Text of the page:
Journal of Medicinal Chemistry 12/2011; 55(1). · 5.48 Impact Factor
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    ABSTRACT: The identification of promising hits and the generation of high quality leads are crucial steps in the early stages of drug discovery projects. The definition and assessment of both chemical and biological space have revitalized the screening process model and emphasized the importance of exploring the intrinsic complementary nature of classical and modern methods in drug research. In this context, the widespread use of combinatorial chemistry and sophisticated screening methods for the discovery of lead compounds has created a large demand for small organic molecules that act on specific drug targets. Modern drug discovery involves the employment of a wide variety of technologies and expertise in multidisciplinary research teams. The synergistic effects between experimental and computational approaches on the selection and optimization of bioactive compounds emphasize the importance of the integration of advanced technologies in drug discovery programs. These technologies (VS, HTS, SBDD, LBDD, QSAR, and so on) are complementary in the sense that they have mutual goals, thereby the combination of both empirical and in silico efforts is feasible at many different levels of lead optimization and new chemical entity (NCE) discovery. This paper provides a brief perspective on the evolution and use of key drug design technologies, highlighting opportunities and challenges.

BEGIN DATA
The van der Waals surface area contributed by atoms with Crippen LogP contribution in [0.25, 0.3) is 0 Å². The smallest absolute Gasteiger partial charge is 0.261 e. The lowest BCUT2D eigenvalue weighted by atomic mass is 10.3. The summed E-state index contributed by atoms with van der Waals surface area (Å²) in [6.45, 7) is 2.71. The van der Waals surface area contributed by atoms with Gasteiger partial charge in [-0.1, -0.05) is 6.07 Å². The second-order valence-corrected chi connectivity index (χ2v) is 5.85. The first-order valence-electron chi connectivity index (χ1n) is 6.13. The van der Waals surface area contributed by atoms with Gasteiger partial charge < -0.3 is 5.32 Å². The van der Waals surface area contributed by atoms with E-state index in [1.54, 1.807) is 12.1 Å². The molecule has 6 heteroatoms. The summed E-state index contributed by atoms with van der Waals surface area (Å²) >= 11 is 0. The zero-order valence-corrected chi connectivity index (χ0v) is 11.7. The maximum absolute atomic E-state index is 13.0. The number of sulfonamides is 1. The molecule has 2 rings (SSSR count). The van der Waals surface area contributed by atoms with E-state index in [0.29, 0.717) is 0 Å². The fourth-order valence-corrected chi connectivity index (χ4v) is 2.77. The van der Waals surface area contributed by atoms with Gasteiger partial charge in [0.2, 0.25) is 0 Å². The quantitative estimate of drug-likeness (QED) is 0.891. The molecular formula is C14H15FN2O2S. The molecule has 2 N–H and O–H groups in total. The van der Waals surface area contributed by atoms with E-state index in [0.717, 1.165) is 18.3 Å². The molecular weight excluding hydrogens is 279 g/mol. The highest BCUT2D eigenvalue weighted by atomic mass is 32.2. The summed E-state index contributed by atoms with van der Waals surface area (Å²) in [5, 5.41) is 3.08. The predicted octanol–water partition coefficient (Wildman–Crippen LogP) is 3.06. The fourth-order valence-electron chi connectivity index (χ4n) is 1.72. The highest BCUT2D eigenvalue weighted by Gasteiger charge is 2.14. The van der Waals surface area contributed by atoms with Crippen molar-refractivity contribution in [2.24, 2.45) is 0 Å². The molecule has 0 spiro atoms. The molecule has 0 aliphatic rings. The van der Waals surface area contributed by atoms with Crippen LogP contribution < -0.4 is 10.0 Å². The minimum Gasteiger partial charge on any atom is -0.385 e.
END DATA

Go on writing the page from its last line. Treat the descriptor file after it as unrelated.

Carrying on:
Combinatorial chemistry & high throughput screening 08/2011; 14(10):830-9. · 2.46 Impact Factor
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    ABSTRACT: Searching lead compounds for new antituberculosis drugs, the activity of synthetic sulfonamides and sulfonyl-hydrazones were assayed for their potential inhibitory activity towards a protein tyrosine phosphatase from Mycobacterium tuberculosis – PtpB. Four sulfonyl-hydrazones N-phenylmaleimide derivatives were active (compounds 14, 15, 19 and 21), and the inhibition of PtpB was found to be competitive with respect to the substrate p-nitrophenyl phosphate. Structure-based molecular docking simulations were performed and indicated that the new inhibitor candidates showed similar binding modes, filling the hydrophobic pocket of the protein by the establishment of van der Waals contacts, thereby contributing significantly to the complex stability.
    Medicinal Chemistry Communication 06/2011; 2(6):500-504. · 2.63 Impact Factor
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    ABSTRACT: Migrastatin, a macrolide natural product, and its structurally related analogs are potent inhibitors of cancer cell metastasis, invasion and migration. In the present work, a specialized fragment-based method was employed to develop QSAR models for a series of migrastatin and isomigrastatin analogs. Significant correlation coefficients were obtained (best model, q2 = 0.76 and r2 = 0.91) indicating that the QSAR models possess high internal consistency. The best model was then used to predict the potency of an external test set, and the predicted values were in good agreement with the experimental results (R2 pred = 0.85). The final model and the corresponding contribution maps, combined with molecular modeling studies, provided important insights into the key structural features for the anticancer activity of this family of synthetic compounds based on natural products.
    Medicinal chemistry (Shāriqah (United Arab Emirates)) 05/2011; 7(3):155-64. · 1.64 Impact Factor